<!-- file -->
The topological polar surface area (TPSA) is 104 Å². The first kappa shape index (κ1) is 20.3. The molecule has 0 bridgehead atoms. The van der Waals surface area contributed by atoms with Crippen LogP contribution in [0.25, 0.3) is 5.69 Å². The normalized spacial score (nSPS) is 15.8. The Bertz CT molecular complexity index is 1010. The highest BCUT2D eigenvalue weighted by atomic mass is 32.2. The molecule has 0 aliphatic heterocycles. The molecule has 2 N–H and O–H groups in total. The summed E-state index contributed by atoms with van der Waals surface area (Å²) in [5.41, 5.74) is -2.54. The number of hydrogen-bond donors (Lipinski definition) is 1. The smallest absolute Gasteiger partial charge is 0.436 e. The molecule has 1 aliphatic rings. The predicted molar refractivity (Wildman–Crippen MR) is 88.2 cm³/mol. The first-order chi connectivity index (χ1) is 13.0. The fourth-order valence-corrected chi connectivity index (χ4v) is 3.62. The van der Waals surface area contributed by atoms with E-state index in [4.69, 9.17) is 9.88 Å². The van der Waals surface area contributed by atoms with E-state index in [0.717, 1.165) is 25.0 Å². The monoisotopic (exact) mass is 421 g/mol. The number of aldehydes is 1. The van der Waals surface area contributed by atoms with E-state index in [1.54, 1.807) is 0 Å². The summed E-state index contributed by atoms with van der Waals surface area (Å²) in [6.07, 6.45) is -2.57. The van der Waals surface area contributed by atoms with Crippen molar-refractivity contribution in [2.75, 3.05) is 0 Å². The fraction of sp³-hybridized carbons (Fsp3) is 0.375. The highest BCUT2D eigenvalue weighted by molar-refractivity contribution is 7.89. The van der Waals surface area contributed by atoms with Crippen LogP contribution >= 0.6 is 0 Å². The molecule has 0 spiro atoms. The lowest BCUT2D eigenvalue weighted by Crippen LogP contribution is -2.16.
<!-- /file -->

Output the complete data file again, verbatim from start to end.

The topological polar surface area (TPSA) is 104 Å². The first kappa shape index (κ1) is 20.3. The molecule has 0 bridgehead atoms. The van der Waals surface area contributed by atoms with Crippen LogP contribution in [0.25, 0.3) is 5.69 Å². The normalized spacial score (nSPS) is 15.8. The Bertz CT molecular complexity index is 1010. The highest BCUT2D eigenvalue weighted by atomic mass is 32.2. The molecule has 0 aliphatic heterocycles. The molecule has 2 N–H and O–H groups in total. The summed E-state index contributed by atoms with van der Waals surface area (Å²) in [5.41, 5.74) is -2.54. The number of hydrogen-bond donors (Lipinski definition) is 1. The smallest absolute Gasteiger partial charge is 0.436 e. The molecule has 1 aliphatic rings. The predicted molar refractivity (Wildman–Crippen MR) is 88.2 cm³/mol. The first-order chi connectivity index (χ1) is 13.0. The fourth-order valence-corrected chi connectivity index (χ4v) is 3.62. The van der Waals surface area contributed by atoms with E-state index in [4.69, 9.17) is 9.88 Å². The van der Waals surface area contributed by atoms with E-state index in [0.717, 1.165) is 25.0 Å². The monoisotopic (exact) mass is 421 g/mol. The number of aldehydes is 1. The van der Waals surface area contributed by atoms with E-state index in [1.54, 1.807) is 0 Å². The summed E-state index contributed by atoms with van der Waals surface area (Å²) in [6.07, 6.45) is -2.57. The van der Waals surface area contributed by atoms with Crippen molar-refractivity contribution in [2.75, 3.05) is 0 Å². The fraction of sp³-hybridized carbons (Fsp3) is 0.375. The highest BCUT2D eigenvalue weighted by molar-refractivity contribution is 7.89. The van der Waals surface area contributed by atoms with Crippen LogP contribution >= 0.6 is 0 Å². The molecule has 0 spiro atoms. The lowest BCUT2D eigenvalue weighted by Crippen LogP contribution is -2.16.